Article by Jack Radley in Berlin // Saturday, Dec. 23, 2017
Galarrwuy Yunupingu proclaimed in his 1989 ‘The Black/White Conflict’: “English is incapable of describing our relationship to the land of our ancestors. We decided to … [describe] it in a way we hoped non-Aboriginal people would understand; through pictures. If they wouldn’t listen to our words, they might try and understand our paintings.” The National Gallery of Australia (NGA) and me Collectors Room Berlin showcase a survey of traditions-based and contemporary art by Aboriginal and Torres Strait Islanders that echoes Yunupingu’s words. ‘Indigenous Australia: Masterworks from the National Gallery of Australia’ manifests indigenous peoples’ positionality in an increasingly global world, celebrating the universal language of imagery and the empathy that art can foster in all audiences.
The painting techniques of the Aboriginal and Torres Strait Islander artists in the exhibition prove both enduring and contemporary. Artists long before Jason Middlebrook have painted on wood, and the exhibition traces the aesthetic and narrative nuances of bark paintings. These artists employ a dotting technique as veil, outline, pattern, and volume. However, curator Franchesca Cubillo resists the application of Western art historical vocabulary, like pointillism, onto the works; adequate inquiry into the specificities of their techniques should yield new research and categorization.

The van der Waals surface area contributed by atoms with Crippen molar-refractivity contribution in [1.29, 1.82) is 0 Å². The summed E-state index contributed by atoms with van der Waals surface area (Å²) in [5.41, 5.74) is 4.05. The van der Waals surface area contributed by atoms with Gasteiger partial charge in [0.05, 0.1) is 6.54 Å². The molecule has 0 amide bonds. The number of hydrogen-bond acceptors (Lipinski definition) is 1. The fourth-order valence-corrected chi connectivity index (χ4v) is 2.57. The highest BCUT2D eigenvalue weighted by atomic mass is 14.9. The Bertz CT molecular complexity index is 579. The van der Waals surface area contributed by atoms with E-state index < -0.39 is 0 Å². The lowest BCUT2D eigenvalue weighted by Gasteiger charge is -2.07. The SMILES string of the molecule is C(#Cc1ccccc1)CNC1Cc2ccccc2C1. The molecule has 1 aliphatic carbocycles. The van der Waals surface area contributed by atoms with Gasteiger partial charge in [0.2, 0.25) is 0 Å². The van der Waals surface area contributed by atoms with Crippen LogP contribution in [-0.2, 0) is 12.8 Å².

That is not to say that many of these artists are not grappling with the Western art historical canon. Richard Bell’s 2005 ‘Big brush stroke’ appropriates Roy Lichtenstein‘s dots in a metaphorical brush stroke, to put his work in direct conversation with the stifling nature of Western tropes, the promotion of certain visual iconicity, and the underlying aims of the “global” art market. Through spirituality, decolonization, and reclamation in connection to their country, these artists manifest the replete aesthetic prowess, political resistance, and cultural value within the NGA’s permanent collection, highlighted for a global audience in Berlin.